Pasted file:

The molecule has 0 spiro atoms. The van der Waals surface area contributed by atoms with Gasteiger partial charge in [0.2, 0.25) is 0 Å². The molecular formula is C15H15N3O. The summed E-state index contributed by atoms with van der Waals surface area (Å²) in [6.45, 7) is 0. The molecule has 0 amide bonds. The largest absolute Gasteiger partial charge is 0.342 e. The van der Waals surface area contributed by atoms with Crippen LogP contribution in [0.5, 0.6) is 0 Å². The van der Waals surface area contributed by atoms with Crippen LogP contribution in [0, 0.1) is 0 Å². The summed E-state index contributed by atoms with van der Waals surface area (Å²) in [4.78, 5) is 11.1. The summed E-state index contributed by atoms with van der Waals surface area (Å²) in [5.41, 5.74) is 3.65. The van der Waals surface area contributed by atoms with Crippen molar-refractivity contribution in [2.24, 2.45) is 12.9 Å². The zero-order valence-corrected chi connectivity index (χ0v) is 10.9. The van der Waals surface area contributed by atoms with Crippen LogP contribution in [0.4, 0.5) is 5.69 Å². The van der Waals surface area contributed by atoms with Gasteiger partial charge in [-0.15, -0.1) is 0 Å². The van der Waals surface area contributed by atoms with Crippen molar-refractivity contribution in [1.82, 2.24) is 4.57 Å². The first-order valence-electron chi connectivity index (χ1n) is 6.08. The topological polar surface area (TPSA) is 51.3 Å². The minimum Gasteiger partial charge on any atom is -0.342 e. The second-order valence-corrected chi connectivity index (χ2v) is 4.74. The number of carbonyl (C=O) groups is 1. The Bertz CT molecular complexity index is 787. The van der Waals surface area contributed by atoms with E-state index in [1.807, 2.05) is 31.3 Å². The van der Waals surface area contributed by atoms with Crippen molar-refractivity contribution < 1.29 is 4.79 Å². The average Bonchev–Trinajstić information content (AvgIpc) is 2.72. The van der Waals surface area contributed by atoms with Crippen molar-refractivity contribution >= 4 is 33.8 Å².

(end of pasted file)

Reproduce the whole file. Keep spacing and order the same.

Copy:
The molecule has 0 spiro atoms. The van der Waals surface area contributed by atoms with Gasteiger partial charge in [0.2, 0.25) is 0 Å². The molecular formula is C15H15N3O. The summed E-state index contributed by atoms with van der Waals surface area (Å²) in [6.45, 7) is 0. The molecule has 0 amide bonds. The largest absolute Gasteiger partial charge is 0.342 e. The van der Waals surface area contributed by atoms with Crippen LogP contribution in [0.5, 0.6) is 0 Å². The van der Waals surface area contributed by atoms with Crippen LogP contribution in [0, 0.1) is 0 Å². The summed E-state index contributed by atoms with van der Waals surface area (Å²) in [4.78, 5) is 11.1. The summed E-state index contributed by atoms with van der Waals surface area (Å²) in [5.41, 5.74) is 3.65. The van der Waals surface area contributed by atoms with Crippen molar-refractivity contribution in [2.24, 2.45) is 12.9 Å². The zero-order valence-corrected chi connectivity index (χ0v) is 10.9. The van der Waals surface area contributed by atoms with Crippen LogP contribution in [0.4, 0.5) is 5.69 Å². The van der Waals surface area contributed by atoms with Gasteiger partial charge in [-0.15, -0.1) is 0 Å². The van der Waals surface area contributed by atoms with Crippen molar-refractivity contribution in [1.82, 2.24) is 4.57 Å². The first-order valence-electron chi connectivity index (χ1n) is 6.08. The topological polar surface area (TPSA) is 51.3 Å². The minimum Gasteiger partial charge on any atom is -0.342 e. The second-order valence-corrected chi connectivity index (χ2v) is 4.74. The number of carbonyl (C=O) groups is 1. The Bertz CT molecular complexity index is 787. The van der Waals surface area contributed by atoms with E-state index in [1.807, 2.05) is 31.3 Å². The van der Waals surface area contributed by atoms with Crippen molar-refractivity contribution < 1.29 is 4.79 Å². The average Bonchev–Trinajstić information content (AvgIpc) is 2.72. The van der Waals surface area contributed by atoms with Crippen molar-refractivity contribution >= 4 is 33.8 Å².